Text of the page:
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Benson J. Lossing, Pictorial Field Book of the Civil War. Volume 1. 9 1 Browse Search
John M. Schofield, Forty-six years in the Army 9 1 Browse Search
Robert Underwood Johnson, Clarence Clough Buell, Battles and Leaders of the Civil War: The Opening Battles. Volume 1. 2 0 Browse Search
Col. John C. Moore, Confederate Military History, a library of Confederate States Military History: Volume 9.2, Missouri (ed. Clement Anselm Evans) 2 0 Browse Search
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Robert Underwood Johnson, Clarence Clough Buell, Battles and Leaders of the Civil War: The Opening Battles. Volume 1., The first year of the War in Missouri. (search)
, the 11th, the camp was to break up. Lyon had no time to lose. On Thursday he attired himself in a dress and shawl and other apparel of Blair's mother-in-law, Mrs. Alexander, and having completed his disguise by hiding his red beard and weather-beaten Brigadier-General D. M. Frost, C. S. A. From a photograph. features under a thickly veiled sun-bonnet, took on his arm a basket, filled, not with eggs, but with loaded revolvers, got into a barouche belonging to Blair's brother-in-law, Franklin A. Dick, and was driven out to Camp Jackson and through it. Returning to the city, he called the Union Safety Committee together, and informed them that he intended to capture the camp the next day. Some of the committee objected, but Blair and James O. Broadhead sustained him, and he ordered his men to be in readiness to move in the morning. Just as they were about to march, Colonel John S. Bowen came to Lyon with a protest from Frost. Lyon refused to receive it, and, marching out to the cam
Benson J. Lossing, Pictorial Field Book of the Civil War. Volume 1., Chapter 19: events in the Mississippi Valley.--the Indians. (search)
ched from the beginning by a few vigilant Unionists, who met in secret in the law office of Franklin A. Dick. The gentlemen who attended these meetings were James S. Thomas, now (1865) Mayor of St.r, Oliver D. Filley, James D. Broadhead, Samuel J. Glover, Benjamin Farrar, B. Gratz Brown, Franklin A. Dick, Peter L. Foy, Henry T. Blow, Giles F. Filley, John D. Stevenson, John Doyle, Henry Boernst and a battery of heavy guns were on the north side of the camp. Lyon's staff consisted of Franklin A. Dick, Samuel Simmons, Bernard G. Farrar, and Mr. Conant. Mr. Dick was afterward Provost-Marshal Mr. Dick was afterward Provost-Marshal General of the Department of Missouri under General S. R. Curtis, with the rank of colonel. Guards were placed so as to prevent any communication between the town and the camp. Then Lyon sent a note spared from other scenes of bloodshed during the war. Statements made to the author by Colonel F. A. Dick, John Coleman, Jr., and other eye-witnesses: Oration, by Charles D. Drake, on the Annivers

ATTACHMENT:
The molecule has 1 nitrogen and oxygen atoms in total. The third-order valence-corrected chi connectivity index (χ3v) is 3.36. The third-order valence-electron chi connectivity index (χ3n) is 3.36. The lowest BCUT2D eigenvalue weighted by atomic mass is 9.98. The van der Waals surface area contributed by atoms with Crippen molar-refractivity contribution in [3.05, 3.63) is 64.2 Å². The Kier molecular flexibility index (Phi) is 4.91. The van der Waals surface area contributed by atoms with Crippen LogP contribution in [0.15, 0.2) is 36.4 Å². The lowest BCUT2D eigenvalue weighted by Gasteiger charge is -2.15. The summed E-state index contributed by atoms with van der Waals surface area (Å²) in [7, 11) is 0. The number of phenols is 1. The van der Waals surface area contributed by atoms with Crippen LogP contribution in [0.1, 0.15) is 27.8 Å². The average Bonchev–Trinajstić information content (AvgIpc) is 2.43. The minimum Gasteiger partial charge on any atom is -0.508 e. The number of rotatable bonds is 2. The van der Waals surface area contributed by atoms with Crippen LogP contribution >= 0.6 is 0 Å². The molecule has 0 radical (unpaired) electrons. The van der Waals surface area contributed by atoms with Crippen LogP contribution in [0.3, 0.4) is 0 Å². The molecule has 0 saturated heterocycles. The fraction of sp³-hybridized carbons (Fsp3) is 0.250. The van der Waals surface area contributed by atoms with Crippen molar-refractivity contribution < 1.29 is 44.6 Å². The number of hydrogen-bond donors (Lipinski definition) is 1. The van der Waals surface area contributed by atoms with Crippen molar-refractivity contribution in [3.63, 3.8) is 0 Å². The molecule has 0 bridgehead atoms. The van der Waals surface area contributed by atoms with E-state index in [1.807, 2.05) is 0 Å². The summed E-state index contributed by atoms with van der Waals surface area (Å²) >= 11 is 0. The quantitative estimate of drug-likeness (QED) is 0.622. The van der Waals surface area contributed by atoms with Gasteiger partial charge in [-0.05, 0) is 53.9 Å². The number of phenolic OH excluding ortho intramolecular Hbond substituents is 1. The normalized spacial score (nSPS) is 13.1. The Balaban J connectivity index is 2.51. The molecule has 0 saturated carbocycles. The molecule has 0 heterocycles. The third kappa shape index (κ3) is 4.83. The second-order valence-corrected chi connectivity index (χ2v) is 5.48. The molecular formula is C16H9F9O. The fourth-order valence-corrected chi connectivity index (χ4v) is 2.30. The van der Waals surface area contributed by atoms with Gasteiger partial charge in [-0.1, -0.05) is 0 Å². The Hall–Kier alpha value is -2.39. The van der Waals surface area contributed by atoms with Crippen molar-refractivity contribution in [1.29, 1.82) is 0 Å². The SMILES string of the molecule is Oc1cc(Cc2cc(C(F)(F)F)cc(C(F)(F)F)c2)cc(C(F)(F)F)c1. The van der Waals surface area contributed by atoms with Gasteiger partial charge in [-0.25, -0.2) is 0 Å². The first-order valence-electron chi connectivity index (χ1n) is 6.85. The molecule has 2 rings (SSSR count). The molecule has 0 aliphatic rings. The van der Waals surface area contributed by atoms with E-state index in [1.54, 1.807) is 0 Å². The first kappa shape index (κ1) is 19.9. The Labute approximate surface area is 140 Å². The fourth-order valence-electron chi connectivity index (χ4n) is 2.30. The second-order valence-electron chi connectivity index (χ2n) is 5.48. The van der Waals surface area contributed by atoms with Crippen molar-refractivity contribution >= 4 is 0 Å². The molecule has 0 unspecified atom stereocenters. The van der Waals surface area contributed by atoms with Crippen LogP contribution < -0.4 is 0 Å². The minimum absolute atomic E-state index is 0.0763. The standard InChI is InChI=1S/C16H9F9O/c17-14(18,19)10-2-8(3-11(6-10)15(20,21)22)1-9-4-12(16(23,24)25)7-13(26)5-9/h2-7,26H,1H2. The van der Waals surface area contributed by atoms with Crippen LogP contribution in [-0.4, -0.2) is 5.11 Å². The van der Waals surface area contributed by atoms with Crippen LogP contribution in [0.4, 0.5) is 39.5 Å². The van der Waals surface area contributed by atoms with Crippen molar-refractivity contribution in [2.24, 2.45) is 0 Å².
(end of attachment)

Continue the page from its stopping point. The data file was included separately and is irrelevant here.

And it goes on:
John M. Schofield, Forty-six years in the Army, Chapter VI (search)
nor can I conceive, how that did or could injure loyal men or the Union cause. You charge that upon General Curtis being superseded by General Schofield, Franklin A. Dick was superseded by James O. Broadhead as provost-marshal-general. No very specific showing is made as to how this did or could injure the Union cause. It re real additional evil that it could be, and was, plausibly charged to exist in greater extent than it did. When General Curtis took command of the department, Mr. Dick, against whom I never knew anything to allege, had general charge of this system. A controversy in regard to it rapidly grew into almost unmanageable proportionot to ban or brand General Curtis, or to give a victory to any party, I made the change of commander for the department. I now learn that soon after this change Mr. Dick was removed, and that Mr. Broadhead, a gentleman of no less good character, was put in the place. The mere fact of this change is more distinctly complained of
John M. Schofield, Forty-six years in the Army, Index (search)
3-225; S. proposes to stand at, 223-225; proposal to send Steedman to, 225; S.'s arrival at, 226; military operations near, 264, 270 Bristol, Ill., the Schofield family in, 1 Broadhead, Col. James O., attitude on emancipation, 90; supersedes Dick as provost-marshal-general, 96, 97; letter from S., 107, 108 Buchanan, James, a bet on the election of, 8 Buchanan County, Mo., alleged arming of disloyal persons in, 105 Buell, Maj.-Gen. Don C., Thomas's service under, 189 Bull Run, V Department of the West, the, Harney commanding, 32, 33; Lyon succeeds Harney in command, 33, 35; Fremont commanding, 39; S. purchases guns for, 50 Department of West Point, creation of the, 444 Despotic rule, 434, 435 Dick, Franklin A., provost-marshal-general, Department of the Missouri, 96; superseded by J. O. Broadhead, 96, 97 District of Columbia, the system of government in the, 433 District of Kansas, Blunt suggested for command of the, 63 District of Missouri, its comm
buried by starlight, and the next morning the command moved slowly and sorrowfully southward. Col. John M. Wimer and Col. Emmet MacDonald were citizens of St. Louis. Colonel Wimer had been mayor of the city and was universally respected. Colonel MacDonald was born and reared there, and, though a much younger man than Colonel Wimer, was almost as well known and as highly respected. The bodies of both were taken to the city by their friends for burial. But the provost marshal there, Franklin A. Dick, refused to allow them decent and Christian burial, and had their bodies taken from the houses of their friends at night and buried in unknown and unmarked graves in the common potters' field. The retreat to Arkansas was a severe one. It was now the middle of January, and the weather suddenly became very cold. The change was ushered in by a snow, which lasted ten hours. The snow covered the earth to the depth of nearly two feet, and, freezing on top, made marching difficult and dan